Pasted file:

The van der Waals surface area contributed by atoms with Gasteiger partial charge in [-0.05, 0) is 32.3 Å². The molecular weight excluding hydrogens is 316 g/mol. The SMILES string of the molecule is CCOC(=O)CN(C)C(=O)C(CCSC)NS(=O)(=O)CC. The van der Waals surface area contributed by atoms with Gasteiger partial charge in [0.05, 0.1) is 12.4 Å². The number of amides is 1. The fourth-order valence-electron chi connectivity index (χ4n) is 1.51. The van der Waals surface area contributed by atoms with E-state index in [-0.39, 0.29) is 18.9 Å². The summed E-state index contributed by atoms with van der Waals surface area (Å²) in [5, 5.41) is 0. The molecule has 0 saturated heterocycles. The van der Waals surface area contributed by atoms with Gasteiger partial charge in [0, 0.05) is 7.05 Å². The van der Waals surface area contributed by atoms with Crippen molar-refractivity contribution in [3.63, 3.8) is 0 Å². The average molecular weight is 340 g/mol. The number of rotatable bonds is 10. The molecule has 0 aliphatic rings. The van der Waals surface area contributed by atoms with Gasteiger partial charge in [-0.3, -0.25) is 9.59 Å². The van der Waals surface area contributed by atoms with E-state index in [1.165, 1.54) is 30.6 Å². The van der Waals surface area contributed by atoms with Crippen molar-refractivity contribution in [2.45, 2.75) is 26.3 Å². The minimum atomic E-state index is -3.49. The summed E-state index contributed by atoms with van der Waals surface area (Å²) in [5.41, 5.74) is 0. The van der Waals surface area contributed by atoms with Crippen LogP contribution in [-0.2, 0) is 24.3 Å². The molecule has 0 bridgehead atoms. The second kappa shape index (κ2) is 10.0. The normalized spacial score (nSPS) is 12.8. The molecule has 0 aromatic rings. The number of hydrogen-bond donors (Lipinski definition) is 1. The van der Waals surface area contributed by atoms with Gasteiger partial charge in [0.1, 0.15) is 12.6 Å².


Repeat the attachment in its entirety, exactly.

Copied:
The van der Waals surface area contributed by atoms with Gasteiger partial charge in [-0.05, 0) is 32.3 Å². The molecular weight excluding hydrogens is 316 g/mol. The SMILES string of the molecule is CCOC(=O)CN(C)C(=O)C(CCSC)NS(=O)(=O)CC. The van der Waals surface area contributed by atoms with Gasteiger partial charge in [0.05, 0.1) is 12.4 Å². The number of amides is 1. The fourth-order valence-electron chi connectivity index (χ4n) is 1.51. The van der Waals surface area contributed by atoms with E-state index in [-0.39, 0.29) is 18.9 Å². The summed E-state index contributed by atoms with van der Waals surface area (Å²) in [5, 5.41) is 0. The molecule has 0 saturated heterocycles. The van der Waals surface area contributed by atoms with Gasteiger partial charge in [0, 0.05) is 7.05 Å². The van der Waals surface area contributed by atoms with Crippen molar-refractivity contribution in [3.63, 3.8) is 0 Å². The average molecular weight is 340 g/mol. The number of rotatable bonds is 10. The molecule has 0 aliphatic rings. The van der Waals surface area contributed by atoms with Gasteiger partial charge in [-0.3, -0.25) is 9.59 Å². The van der Waals surface area contributed by atoms with E-state index in [1.165, 1.54) is 30.6 Å². The van der Waals surface area contributed by atoms with Crippen molar-refractivity contribution in [2.45, 2.75) is 26.3 Å². The minimum atomic E-state index is -3.49. The summed E-state index contributed by atoms with van der Waals surface area (Å²) in [5.41, 5.74) is 0. The van der Waals surface area contributed by atoms with Crippen LogP contribution in [-0.2, 0) is 24.3 Å². The molecule has 0 bridgehead atoms. The second kappa shape index (κ2) is 10.0. The normalized spacial score (nSPS) is 12.8. The molecule has 0 aromatic rings. The number of hydrogen-bond donors (Lipinski definition) is 1. The van der Waals surface area contributed by atoms with Gasteiger partial charge in [0.1, 0.15) is 12.6 Å².